When our son was young, we read several books from The Berenstain Bears series, formulaic children’s stories about a family of bears confronting common concerns. The stories often dealt with excess, for example, Too Much Teasing, Too Much TV and Too Much Junk Food.
Although Glen and I analyzed various aspects of retirement, we didn’t really visualize day-to-day living. Like many couples, we assumed by taking suitable decisions on the big issues — moving, downsizing, becoming snowbirds — we’d slip into a comfortable retirement together. Then one day we awoke to a stage where there we sat, facing each other, 24-7. Uh-oh! Was this stage going to be about too much togetherness?
We both had to learn how to adapt to retirement, with its absence of structure, in a city of strangers. (A future post will describe how we uprooted ourselves after 30 years in Quebec to live 3000 miles away in Vancouver.) As someone who thrives on disparate pastimes, I found ways to fill my days. Less so Glen, who kinda counted on togetherness. He turned to me to set up our new life, and I took on the job: meeting tennis partners, making friends, organizing outings, and so on. I didn’t collapse under the pressure, but it was difficult, particularly as I like large doses of solitude.
Conversation between us can be challenging. After all, what’s to talk about when we spend so much time together? If one of us encounters a topic of interest during the day, we postpone our discussion of it to the evening meal or morning coffee. Vancouver is, arguably, the foodie capital of Canada, yet we don’t very often dine out, unless it’s with friends. Or, we go out for dinner after seeing a movie, visiting an art gallery or museum, attending a special event, any activity that will provide fodder for conversation as we look at each other across a table. I don’t want us to enact the scene in Two for the Road where Audrey Hepburn and Albert Finney conclude, sadly, that only married people sit in silence at restaurants.
FOUR TIPS FOR ENJOYING TOGETHERNESS
- Respect. Without a doubt, respect ranks of paramount importance — throughout our entire relationship, not just in retirement. We must esteem our partners, believe in them, and trust that they do their best within their capabilities. Without a foundation of respect, cracks will appear, our other efforts falter.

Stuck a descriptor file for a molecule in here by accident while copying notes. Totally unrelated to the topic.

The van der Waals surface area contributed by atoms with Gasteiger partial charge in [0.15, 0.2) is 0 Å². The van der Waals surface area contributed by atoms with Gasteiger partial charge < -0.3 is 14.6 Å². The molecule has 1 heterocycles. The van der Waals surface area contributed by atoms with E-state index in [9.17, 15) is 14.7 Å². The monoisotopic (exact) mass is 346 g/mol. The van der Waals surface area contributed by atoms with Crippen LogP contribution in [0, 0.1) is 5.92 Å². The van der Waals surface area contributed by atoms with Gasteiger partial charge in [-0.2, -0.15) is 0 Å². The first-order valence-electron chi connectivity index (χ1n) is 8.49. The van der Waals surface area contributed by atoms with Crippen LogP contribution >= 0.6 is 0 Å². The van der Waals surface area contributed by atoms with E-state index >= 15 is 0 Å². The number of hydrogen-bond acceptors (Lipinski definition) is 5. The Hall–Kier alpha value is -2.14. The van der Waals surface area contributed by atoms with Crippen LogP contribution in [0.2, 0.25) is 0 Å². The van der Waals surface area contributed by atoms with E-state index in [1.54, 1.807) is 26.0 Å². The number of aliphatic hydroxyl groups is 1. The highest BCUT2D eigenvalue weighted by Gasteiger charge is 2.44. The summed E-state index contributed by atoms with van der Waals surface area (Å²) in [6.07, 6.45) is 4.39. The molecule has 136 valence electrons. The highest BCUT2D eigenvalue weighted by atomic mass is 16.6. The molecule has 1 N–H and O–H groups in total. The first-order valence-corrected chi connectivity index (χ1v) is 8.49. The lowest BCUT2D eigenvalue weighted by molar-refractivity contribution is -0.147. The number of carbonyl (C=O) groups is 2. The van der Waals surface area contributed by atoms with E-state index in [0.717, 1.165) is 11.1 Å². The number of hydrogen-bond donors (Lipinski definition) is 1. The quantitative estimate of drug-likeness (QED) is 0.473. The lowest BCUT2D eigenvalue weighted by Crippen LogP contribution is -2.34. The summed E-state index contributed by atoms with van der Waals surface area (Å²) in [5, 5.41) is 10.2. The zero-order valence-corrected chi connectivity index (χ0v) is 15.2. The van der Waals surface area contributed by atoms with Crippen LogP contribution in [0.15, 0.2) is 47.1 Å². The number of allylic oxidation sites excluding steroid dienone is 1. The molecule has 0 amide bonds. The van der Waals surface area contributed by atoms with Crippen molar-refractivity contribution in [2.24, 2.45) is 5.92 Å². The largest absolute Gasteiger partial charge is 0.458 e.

- Communication. Couples may not hold the same view of retirement. Does it offer a new beginning? More time to engage in favourite activities? Boredom in our new freedom? To get on the same page we must communicate openly and honestly. Discuss, debate, negotiate and, finally, agree on the substance of togetherness. Respect (that word again) our different needs and desires, acknowledging there’s no correct formula.
- Parallel play. Maryanne Vandervelde claims we can derive pleasure from being near our partner while pursuing independent interests, staying close but avoiding codependency. “Individuals who do almost everything together in later life … aren’t as satisfied or fulfilled as couples where spouses have their own interests.” Yet couples who do nothing together become mere roommates. So it’s really about balance.
- Responsibility. Our partner cannot give us well-being. Healthy and happy togetherness requires two healthy and happy individuals. We each must accept responsibility for our own state, bringing to all relationships our good selves.
After missteps along the way, Glen and I eventually settled into some regular rituals that we do together, alone or with friends and family. •